Around this time, Skannal was diagnosed with inoperable prostate cancer. He enrolled in an experimental treatment program at the Feist-Weiller Center at LSU Health Sciences Center from January 2000 through February 2003, under the direction of Dr. Richard Mansour, who saw him regularly for these critical three years. Dr. Mansour found him to be a compliant patient who seemed to understand the nature of the experimental program.

Other witnesses, however, described a man in rapid decline, physically and mentally. His office in the old plantation store was unkempt and littered with mounds of beer cans and bourbon bottles. Another person with whom Skannal did business, a fertilizer salesman named Jimmy Pete Burks, testified that by 2003 Skannal's farm was a shambles. Burks began to assist him with the farming operation, and brought him liquor anytime he wanted it. One day in August 2003, Burks found him flat on his face in the flowerbed, seriously drunk and injured in the fall. Skannal had to be hospitalized, first at Highland Hospital, then at LifeCare, and then at the psychiatric ward of Promise Hospital, where a geriatric psychiatrist, Dr. Keith Kessel, described him as delusional and combative. Dr. Kessel testified that he phoned Skannal's daughter, Elizabeth, to advise that in his current state, Skannal could be interdicted. Elizabeth testified that she conveyed this information to Dennis, but she never took any action to interdict her father.

For several years, the Municipal Police Employees System ("MPERS") had been seeking to diversify its portfolio by acquiring real estate, particularly golf courses. According to MPERS's chairman, Bill Fields, Skannal (a retired state policeman) had always been eager to sell, and on two occasions had literally flagged down his red patrol car to press the issue, but Dennis was holding out. In 2000, MPERS bought a portion of the property for $6.5 million, but when the project foundered, MPERS escalated its requests in the belief that additional land for the surrounding subdivision would help the golf club. After long negotiations between Dennis and MPERS, Sligo Enterprises agreed to sell the remaining property for $4,544 million. Skannal and the Bamburgs both pocketed $2.1 million from the deal, making Sligo Enterprises even more lucrative than their prior ventures. At the closing on February 13, 2004, nobody from MPERS suspected that Skannal was an assisted living patient with multiple forms of dementia. The court did not rescind any of the MPERS contracts.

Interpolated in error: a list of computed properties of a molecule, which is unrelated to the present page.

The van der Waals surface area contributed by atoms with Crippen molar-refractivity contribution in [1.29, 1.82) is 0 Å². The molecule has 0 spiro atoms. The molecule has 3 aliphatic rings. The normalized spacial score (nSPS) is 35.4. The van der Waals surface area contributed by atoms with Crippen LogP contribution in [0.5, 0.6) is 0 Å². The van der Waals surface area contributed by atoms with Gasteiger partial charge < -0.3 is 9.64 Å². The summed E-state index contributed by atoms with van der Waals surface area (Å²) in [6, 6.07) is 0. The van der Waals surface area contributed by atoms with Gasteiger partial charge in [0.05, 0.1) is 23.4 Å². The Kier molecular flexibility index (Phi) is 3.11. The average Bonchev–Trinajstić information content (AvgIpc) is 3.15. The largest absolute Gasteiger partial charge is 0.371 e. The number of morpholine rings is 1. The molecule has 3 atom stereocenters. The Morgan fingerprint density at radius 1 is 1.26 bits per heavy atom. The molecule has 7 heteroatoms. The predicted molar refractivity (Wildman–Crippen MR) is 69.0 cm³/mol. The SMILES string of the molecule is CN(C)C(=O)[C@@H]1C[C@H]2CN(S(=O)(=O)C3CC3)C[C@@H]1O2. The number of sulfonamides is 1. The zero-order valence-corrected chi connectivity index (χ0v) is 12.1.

The Nullified Contracts

On October 9, 2003, while Skannal was still in the psychiatric ward at Promise Hospital, Dennis brought him a document, "Exclusive Right to Sell Agreement," whereby Sligo Enterprises granted Dennis the exclusive right to sell corporate property at a 10% commission. Skannal and Dennis both signed this. When Sligo Enterprises later sold its property to MPERS, Bamburg paid himself a commission of $449,400 pursuant to the exclusive right to sell agreement, the first transaction nullified by the court.